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  • Rohan Kamicheril

Buckwheat Knekkebrød

buckwheat knekkebrød

If you’re like me, and I hope you are in this sense, you are obsessed with crackers. Crackers, crispbreads, flatbreads, call them what you want, I just can’t get enough of them, no matter what national or regional iteration they appear in.

Part of this mania stems, understandably, from growing up in India, where crisp bread-like things are legion no matter what part of the country you stray into. From lentil-based papads to wheat khakhara to rice sandige, I’m constitutionally drawn to those crisp things that lurk on the edges of the meal: crumbled on top of dishes, eaten between meals, scarfed down on investigatory trips through your mother’s kitchen when you think no one’s looking.

So it’s only natural that knekkebrød and I were destined to become fast friends.

I first encountered these Norwegian flatbreads around the time I was getting married. Inspired by some mad impulse, my husband and I decided that we should cater our own wedding. That’s a (crazy, amazing, frustrating, rewarding) story for another day, but needless to say, cocktail hour was prime among my concerns as the day approached and, honestly, what kind of cocktail hour doesn’t have some kind of cracker with some kind of delicious business schmeared on top of it? I know the crackers-and-spread thing is becoming more and more old-hat in these days of high-concept, pyrotechnic hors d’oeuvres but, for my money, there’s gold in the simplicity of this simple little nibble. We finally decided on knekkebrød with a brown butter labneh and pickled mango.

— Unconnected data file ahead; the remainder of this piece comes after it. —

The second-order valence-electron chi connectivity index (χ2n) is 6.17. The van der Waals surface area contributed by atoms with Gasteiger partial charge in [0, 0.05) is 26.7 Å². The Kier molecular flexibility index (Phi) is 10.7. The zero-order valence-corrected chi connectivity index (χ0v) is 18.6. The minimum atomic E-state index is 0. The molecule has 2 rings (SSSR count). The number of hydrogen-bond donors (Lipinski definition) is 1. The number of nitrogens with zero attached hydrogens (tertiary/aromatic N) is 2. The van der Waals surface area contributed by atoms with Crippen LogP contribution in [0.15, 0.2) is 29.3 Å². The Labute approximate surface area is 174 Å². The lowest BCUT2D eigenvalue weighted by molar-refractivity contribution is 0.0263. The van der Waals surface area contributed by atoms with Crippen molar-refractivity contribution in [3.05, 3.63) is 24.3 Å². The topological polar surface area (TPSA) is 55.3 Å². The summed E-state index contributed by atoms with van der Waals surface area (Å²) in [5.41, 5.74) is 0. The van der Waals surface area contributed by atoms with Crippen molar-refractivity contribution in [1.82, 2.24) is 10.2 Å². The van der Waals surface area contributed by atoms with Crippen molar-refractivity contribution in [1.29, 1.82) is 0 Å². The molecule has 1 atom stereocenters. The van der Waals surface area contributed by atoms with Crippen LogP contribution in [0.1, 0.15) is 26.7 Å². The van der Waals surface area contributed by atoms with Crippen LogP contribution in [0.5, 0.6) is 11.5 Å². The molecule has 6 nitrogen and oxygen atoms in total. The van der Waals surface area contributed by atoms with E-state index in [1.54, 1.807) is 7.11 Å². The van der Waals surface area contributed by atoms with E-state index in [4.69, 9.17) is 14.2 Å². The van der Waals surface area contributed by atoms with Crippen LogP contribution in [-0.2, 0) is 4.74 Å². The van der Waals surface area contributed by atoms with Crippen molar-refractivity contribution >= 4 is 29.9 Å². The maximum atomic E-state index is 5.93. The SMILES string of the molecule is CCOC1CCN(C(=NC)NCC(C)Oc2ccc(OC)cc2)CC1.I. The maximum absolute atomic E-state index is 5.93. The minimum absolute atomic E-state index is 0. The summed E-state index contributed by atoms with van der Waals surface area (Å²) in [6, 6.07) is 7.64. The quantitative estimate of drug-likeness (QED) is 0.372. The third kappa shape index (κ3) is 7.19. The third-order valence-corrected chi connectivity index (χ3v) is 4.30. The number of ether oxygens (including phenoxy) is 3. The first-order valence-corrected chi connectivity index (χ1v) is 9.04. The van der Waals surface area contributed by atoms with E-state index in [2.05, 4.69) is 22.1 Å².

Why knekkebrød? I can’t say for sure: the name, certainly, which is delightfully onomatopoeic—it literally means “cracking” bread or, more idiomatically, crispbread. And the crack of the word is palpable every time I say it—I can’t say it without thinking of the sound of chopping wood. It’s all very Scandinavian, which, to the Indian kid in me, just seems intoxicatingly exotic.

The only problem was that, despite having high hopes for this dream crisp bread, the store-bought knekkebrød that we ended up using was a huge disappointment. Tasting melancholy, dusty, and remarkably, I imagined, like (barely) edible corrugated cardboard, the whole experience put me off knekkebrød for the longest time.